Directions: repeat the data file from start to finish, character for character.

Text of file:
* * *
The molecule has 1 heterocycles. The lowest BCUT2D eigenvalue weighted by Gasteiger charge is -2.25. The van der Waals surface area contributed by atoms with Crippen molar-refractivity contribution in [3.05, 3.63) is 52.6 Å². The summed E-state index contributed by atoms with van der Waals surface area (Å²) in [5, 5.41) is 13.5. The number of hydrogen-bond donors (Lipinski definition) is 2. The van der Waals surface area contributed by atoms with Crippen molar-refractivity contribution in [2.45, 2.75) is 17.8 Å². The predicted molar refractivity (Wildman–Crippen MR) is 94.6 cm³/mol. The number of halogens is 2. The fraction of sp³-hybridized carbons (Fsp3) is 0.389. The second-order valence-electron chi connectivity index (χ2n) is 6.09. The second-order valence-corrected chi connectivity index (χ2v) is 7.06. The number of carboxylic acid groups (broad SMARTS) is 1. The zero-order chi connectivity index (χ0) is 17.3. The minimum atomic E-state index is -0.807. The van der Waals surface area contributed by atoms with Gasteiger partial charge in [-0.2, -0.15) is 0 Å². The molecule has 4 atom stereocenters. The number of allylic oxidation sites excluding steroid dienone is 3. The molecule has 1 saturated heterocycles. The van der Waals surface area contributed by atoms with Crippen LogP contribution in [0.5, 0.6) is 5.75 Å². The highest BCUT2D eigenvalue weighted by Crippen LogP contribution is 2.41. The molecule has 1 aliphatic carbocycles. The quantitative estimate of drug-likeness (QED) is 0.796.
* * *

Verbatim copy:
The molecule has 1 heterocycles. The lowest BCUT2D eigenvalue weighted by Gasteiger charge is -2.25. The van der Waals surface area contributed by atoms with Crippen molar-refractivity contribution in [3.05, 3.63) is 52.6 Å². The summed E-state index contributed by atoms with van der Waals surface area (Å²) in [5, 5.41) is 13.5. The number of hydrogen-bond donors (Lipinski definition) is 2. The van der Waals surface area contributed by atoms with Crippen molar-refractivity contribution in [2.45, 2.75) is 17.8 Å². The predicted molar refractivity (Wildman–Crippen MR) is 94.6 cm³/mol. The number of halogens is 2. The fraction of sp³-hybridized carbons (Fsp3) is 0.389. The second-order valence-electron chi connectivity index (χ2n) is 6.09. The second-order valence-corrected chi connectivity index (χ2v) is 7.06. The number of carboxylic acid groups (broad SMARTS) is 1. The zero-order chi connectivity index (χ0) is 17.3. The minimum atomic E-state index is -0.807. The van der Waals surface area contributed by atoms with Gasteiger partial charge in [-0.2, -0.15) is 0 Å². The molecule has 4 atom stereocenters. The number of allylic oxidation sites excluding steroid dienone is 3. The molecule has 1 saturated heterocycles. The van der Waals surface area contributed by atoms with Crippen LogP contribution in [0.5, 0.6) is 5.75 Å². The highest BCUT2D eigenvalue weighted by Crippen LogP contribution is 2.41. The molecule has 1 aliphatic carbocycles. The quantitative estimate of drug-likeness (QED) is 0.796.